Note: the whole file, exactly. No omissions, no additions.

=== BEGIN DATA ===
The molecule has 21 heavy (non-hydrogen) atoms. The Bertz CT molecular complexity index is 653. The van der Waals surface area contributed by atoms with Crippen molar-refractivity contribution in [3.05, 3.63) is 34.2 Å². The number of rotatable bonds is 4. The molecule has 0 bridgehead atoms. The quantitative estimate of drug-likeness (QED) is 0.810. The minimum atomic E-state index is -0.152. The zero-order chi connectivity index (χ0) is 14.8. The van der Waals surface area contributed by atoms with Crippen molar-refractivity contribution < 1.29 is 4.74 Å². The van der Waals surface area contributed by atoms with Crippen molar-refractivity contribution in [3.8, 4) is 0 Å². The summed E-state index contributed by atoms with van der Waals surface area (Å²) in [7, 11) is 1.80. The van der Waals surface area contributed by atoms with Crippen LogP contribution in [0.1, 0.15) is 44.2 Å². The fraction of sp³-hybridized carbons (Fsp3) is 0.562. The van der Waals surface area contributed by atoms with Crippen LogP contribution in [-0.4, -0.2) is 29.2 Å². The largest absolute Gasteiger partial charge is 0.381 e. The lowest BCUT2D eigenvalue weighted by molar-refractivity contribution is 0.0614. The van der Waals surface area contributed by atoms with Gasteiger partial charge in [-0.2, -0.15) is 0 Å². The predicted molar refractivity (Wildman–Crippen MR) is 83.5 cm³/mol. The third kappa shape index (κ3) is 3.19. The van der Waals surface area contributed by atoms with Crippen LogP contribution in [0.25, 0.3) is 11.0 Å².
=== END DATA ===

The molecule has 21 heavy (non-hydrogen) atoms. The Bertz CT molecular complexity index is 653. The van der Waals surface area contributed by atoms with Crippen molar-refractivity contribution in [3.05, 3.63) is 34.2 Å². The number of rotatable bonds is 4. The molecule has 0 bridgehead atoms. The quantitative estimate of drug-likeness (QED) is 0.810. The minimum atomic E-state index is -0.152. The zero-order chi connectivity index (χ0) is 14.8. The van der Waals surface area contributed by atoms with Crippen molar-refractivity contribution < 1.29 is 4.74 Å². The van der Waals surface area contributed by atoms with Crippen molar-refractivity contribution in [3.8, 4) is 0 Å². The summed E-state index contributed by atoms with van der Waals surface area (Å²) in [7, 11) is 1.80. The van der Waals surface area contributed by atoms with Crippen LogP contribution in [0.1, 0.15) is 44.2 Å². The fraction of sp³-hybridized carbons (Fsp3) is 0.562. The van der Waals surface area contributed by atoms with Crippen LogP contribution in [-0.4, -0.2) is 29.2 Å². The largest absolute Gasteiger partial charge is 0.381 e. The lowest BCUT2D eigenvalue weighted by molar-refractivity contribution is 0.0614. The van der Waals surface area contributed by atoms with Gasteiger partial charge in [-0.2, -0.15) is 0 Å². The predicted molar refractivity (Wildman–Crippen MR) is 83.5 cm³/mol. The third kappa shape index (κ3) is 3.19. The van der Waals surface area contributed by atoms with Crippen LogP contribution in [0.25, 0.3) is 11.0 Å².